The No.1 Skill to Parent as a Leader

The No.1 Skill to Parent as a Leader

Whilst some see leadership as a role that heads up an organisation or a department, we as parents equally head up a family and a home – the main difference being we don’t get to leave our leadership role at home at the end of each day, like we can if it were our job outside of the home. There are various styles of leadership, each with different outcomes. The 19th century autocratic style of leadership was one of command and control, dominant in the industrial age to encourage employees to conform and mass produce.  The 20th century authoritarian style of leadership was about creating positive relationships whilst enforcing the rules and was the norm in the information age. As society has evolved so too has parenting and we are now at a major tipping point in parenting styles.   Today, in the 21st century, the age of disruption, the new model of parenting is a leadership parenting style and just like great leadership in organisations is about authenticity, it’s true at home, even more so.   So what then is authenticity and why is it so important in leading children? Authenticity is “representing one’s true nature or beliefs; true to oneself or to the person identified.”  It is when we are authentic, we are at our most creative.  In a report by the Foundation for Young Australians, research indicates that between 2012 and 2015 the demand for creativity in job advertisements increased by 65%. The no. 1 skill to develop authenticity is self awareness. If you find yourself at logger heads with your child, chances are there is something you can...
Parenting as a Leader

Parenting as a Leader

It’s odd to think about parenting as a leadership role and yet anthropologically speaking they are the same.   A leader is… Someone who has followers Has the capacity to translate vision into reality Empowers others And is influentional   A parent is… Someone who has followers (children) Has the capacity to translate vision (of family) into reality Empowers their child Influences their child   If you were a leader in corporate for a moment and not a parent, you would have access to leadership assessments, benchmarks for best practice, leadership development and you would know your leadership style. And yet when it comes to parenting, we find ourselves winging it, eventually settling for a rhythm that works, often over what is best. With good reason..working parents are overwhelmed, inundated from every possible angle and somehow trying to make it all work. With many households commonly needing both parents to be working to cover the costs of a home and raising a family, they find themselves out of the home for long periods of time. If not managed this results in work getting the best of you and family getting what’s left. With working and parenting appearing as they are at odds, we can look to leadership for answers. The best leaders have learnt how to manage the overwhelm of demands placed on them whilst still connecting, empowering and influencing their followers. So what can as working parents learn from great leaders? What I’ve experienced in my own parenting and what we’ve found with our clients is, it’s about developing authenticity.   Parent as Leader Scale      ...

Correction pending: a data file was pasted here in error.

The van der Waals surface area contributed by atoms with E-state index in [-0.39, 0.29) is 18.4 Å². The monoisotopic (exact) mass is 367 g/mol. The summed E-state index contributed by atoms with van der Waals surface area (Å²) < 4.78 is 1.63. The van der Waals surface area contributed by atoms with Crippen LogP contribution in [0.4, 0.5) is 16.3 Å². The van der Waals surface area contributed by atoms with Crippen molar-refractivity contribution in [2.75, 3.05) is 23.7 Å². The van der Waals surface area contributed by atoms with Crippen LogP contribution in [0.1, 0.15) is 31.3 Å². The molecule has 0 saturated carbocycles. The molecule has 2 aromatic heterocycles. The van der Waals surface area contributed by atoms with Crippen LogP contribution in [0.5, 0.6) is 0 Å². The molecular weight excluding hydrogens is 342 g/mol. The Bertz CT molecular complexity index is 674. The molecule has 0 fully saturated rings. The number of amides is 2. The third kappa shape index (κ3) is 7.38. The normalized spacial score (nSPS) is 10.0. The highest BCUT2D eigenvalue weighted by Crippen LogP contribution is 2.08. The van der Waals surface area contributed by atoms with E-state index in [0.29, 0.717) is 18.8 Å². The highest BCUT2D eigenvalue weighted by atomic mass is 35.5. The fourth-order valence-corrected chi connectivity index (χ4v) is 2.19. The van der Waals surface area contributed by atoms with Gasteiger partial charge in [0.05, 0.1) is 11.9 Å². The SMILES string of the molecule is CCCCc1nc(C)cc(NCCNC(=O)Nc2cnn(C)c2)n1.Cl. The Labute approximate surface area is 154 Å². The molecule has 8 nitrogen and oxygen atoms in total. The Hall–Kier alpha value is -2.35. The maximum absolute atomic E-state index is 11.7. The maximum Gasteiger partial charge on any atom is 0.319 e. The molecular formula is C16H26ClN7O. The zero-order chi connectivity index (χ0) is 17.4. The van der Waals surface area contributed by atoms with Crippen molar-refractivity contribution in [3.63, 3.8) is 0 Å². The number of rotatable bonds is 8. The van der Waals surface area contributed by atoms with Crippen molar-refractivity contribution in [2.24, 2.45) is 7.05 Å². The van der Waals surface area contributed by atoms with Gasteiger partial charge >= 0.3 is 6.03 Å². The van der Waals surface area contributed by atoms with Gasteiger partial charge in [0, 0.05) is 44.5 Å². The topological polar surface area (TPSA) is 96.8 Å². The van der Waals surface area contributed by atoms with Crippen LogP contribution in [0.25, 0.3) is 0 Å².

You are not failing

You are not failing

Do you feel that if you can’t make work and family work that you are not trying hard enough or somehow you are not good enough? You are not failing. I believe you’ve been set up to fail. The question I get asked the most by working parents is how can we do it all and do it well? Firstly, let’s define ALL – happy well rounded kids, loving connected relationship with hot dates (sometimes!), successful career, creating an impact, healthy body, 8 hours of sleep, good nutrition and regular exercise, building wealth, adventure, lifestyle, regular catch ups with friends, holidays, daily mindfulness practice, walks in nature, time with extended family and cousins and [insert your meaning here].   With housing priced as high as it is, it is quite likely that both parents need to work to pay for home and children and often spend long periods of time away from the home.  Flexibility, most often means working from home a day or 2 a week or going in early to come home early. Flexibility doesn’t accommodate reduced hours – it usually means work after kids have gone to bed and often being available out of hours and around the clock. So if work commands most of the time and we spend the little time left with family, what is happening to our lives? The impact we are seeing is an increase in stressed out and anxious parents and a rising number of mental health issues in our children. The latest statistics by Resilience Youth Australia, surveying 240,000 students age 8 to 18 reveals, that 40% or almost 1 in 2...